I know there are more than 500 people on the waiting list — and can only imagine how many more who will be interested in the knowledge and observations that flow from this first gathering of its kind — so hopefully we’ll all find a way to stay digitally connected here at the AYC. If nothing else, I know the dynamic duo over at the Confluence Countdown blog will keep us informed on the latest.

Ready . . . set . . . ekam!

20120301-165010.jpg

Ashtanga vinyasa yoga, remixed

 Radiohead’s new album drops next week. It’s not actually a new Radiohead album per se. TKOL RMX 1234567 is a new album of Radiohead songs off The King of Limbs that have been remixed by artists like Caribou and Four Tet. I’ve always loved remixes because they’re a different way of imagining and experiencing the same lyrics and the same basic melodies.

I think going through your Ashtanga practice with a different teacher in the room can achieve a similar effect. Same postures and vinyasas — but perhaps a different glissando from pose to pose or a different vibrational quality in an adjustment.

That’s one of the many reasons why I’m looking forward to the Ashtanga Yoga Confluence taking place in San Diego next March. You’ll have five renowned teachers who clearly teach from the heart sharing their love of the practice. I’m looking forward to experiencing some live remixes of my Ashtanga practice.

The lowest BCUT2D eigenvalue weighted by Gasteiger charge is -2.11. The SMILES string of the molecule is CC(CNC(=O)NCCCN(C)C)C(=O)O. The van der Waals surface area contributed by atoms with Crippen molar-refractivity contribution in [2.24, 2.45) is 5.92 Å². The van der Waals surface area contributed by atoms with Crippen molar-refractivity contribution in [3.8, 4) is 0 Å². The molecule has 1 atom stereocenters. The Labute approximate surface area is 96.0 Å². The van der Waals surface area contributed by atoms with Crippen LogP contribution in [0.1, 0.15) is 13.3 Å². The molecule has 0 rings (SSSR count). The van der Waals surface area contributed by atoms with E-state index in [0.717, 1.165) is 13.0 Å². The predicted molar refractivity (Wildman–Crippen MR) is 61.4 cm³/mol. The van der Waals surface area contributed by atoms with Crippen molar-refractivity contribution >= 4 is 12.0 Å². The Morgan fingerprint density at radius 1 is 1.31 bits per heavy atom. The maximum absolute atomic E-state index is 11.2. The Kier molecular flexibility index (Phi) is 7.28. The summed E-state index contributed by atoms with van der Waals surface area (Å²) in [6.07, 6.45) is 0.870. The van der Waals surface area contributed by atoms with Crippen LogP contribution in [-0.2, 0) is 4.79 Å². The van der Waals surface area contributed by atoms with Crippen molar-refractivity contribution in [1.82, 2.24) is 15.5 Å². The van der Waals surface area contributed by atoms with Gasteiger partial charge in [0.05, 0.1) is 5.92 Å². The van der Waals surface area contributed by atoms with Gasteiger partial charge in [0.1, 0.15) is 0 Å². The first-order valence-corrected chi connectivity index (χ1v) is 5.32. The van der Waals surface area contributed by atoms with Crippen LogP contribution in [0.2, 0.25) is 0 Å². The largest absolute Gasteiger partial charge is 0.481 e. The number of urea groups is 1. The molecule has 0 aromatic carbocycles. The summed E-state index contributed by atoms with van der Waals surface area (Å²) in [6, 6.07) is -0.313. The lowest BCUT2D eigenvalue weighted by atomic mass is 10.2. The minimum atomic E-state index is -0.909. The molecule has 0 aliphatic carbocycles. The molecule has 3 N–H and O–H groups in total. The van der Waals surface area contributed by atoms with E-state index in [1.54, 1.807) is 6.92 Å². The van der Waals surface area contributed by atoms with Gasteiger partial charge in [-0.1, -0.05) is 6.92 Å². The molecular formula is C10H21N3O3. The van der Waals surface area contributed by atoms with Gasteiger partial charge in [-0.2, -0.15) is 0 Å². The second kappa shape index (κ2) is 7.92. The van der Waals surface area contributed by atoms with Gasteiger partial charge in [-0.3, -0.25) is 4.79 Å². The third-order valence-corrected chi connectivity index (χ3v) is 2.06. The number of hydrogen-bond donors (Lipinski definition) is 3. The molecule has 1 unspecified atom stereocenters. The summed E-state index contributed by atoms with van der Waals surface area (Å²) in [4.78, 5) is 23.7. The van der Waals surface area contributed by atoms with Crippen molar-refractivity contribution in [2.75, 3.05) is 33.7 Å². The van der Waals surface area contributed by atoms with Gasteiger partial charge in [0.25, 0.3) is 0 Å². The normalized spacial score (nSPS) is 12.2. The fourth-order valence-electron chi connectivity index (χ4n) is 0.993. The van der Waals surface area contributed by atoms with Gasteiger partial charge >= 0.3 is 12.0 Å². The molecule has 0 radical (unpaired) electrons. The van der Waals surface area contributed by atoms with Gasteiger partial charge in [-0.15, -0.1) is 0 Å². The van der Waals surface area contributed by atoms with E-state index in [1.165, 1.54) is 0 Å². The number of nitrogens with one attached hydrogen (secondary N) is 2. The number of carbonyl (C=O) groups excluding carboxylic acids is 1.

Ashtanga, NY/USA/World on this 9/11 anniversary

I spent the weekend at Seva Yoga in Grand Rapids, Mich., at a yoga anatomy workshop with Dr. Ray Long and Chris Macivor (blog post coming on this outstanding workshop), and then I had to jet back here to Lansing to teach my Ashtanga primary series class, so I missed today’s 9/11 remembrances — from “real-time tweets” to The New York Times’ special The Reckoning edition.

I did manage to catch this blog post by The Confluence Countdown about Ashtanga, NY, a 2003 documentary that was screened at Ashtanga Yoga New York today  in honor of the 10th anniversary of this terrifying and traumatic attack of global citizens on American soil.

That reminded me that I have this DVD, still wrapped, on my shelf. It’s part of a large stack of Ashtanga-related DVDs that I bought earlier this year and have still not yet watched. It features several celebrities — actors Gwyneth Paltrow and Willem Dafoe and Mike D. of the Beatie Boys (shout-out for the latest Beasties album, which is excellent, in my humble opinion) — and author Stefanie Syman, who wrote The Subtle Body: The Story of Yoga in America.

So, after a late dinner, I remedied this. The 60-minute documentary just ended, and I thought it was very powerful — especially the scene in which, on his last day during his September 2001 visit to New York City, Pattabhi Jois wore an FDNY shirt with his standard teaching shorts.

Steve over at The Confluence Countdown writes this about the documentary: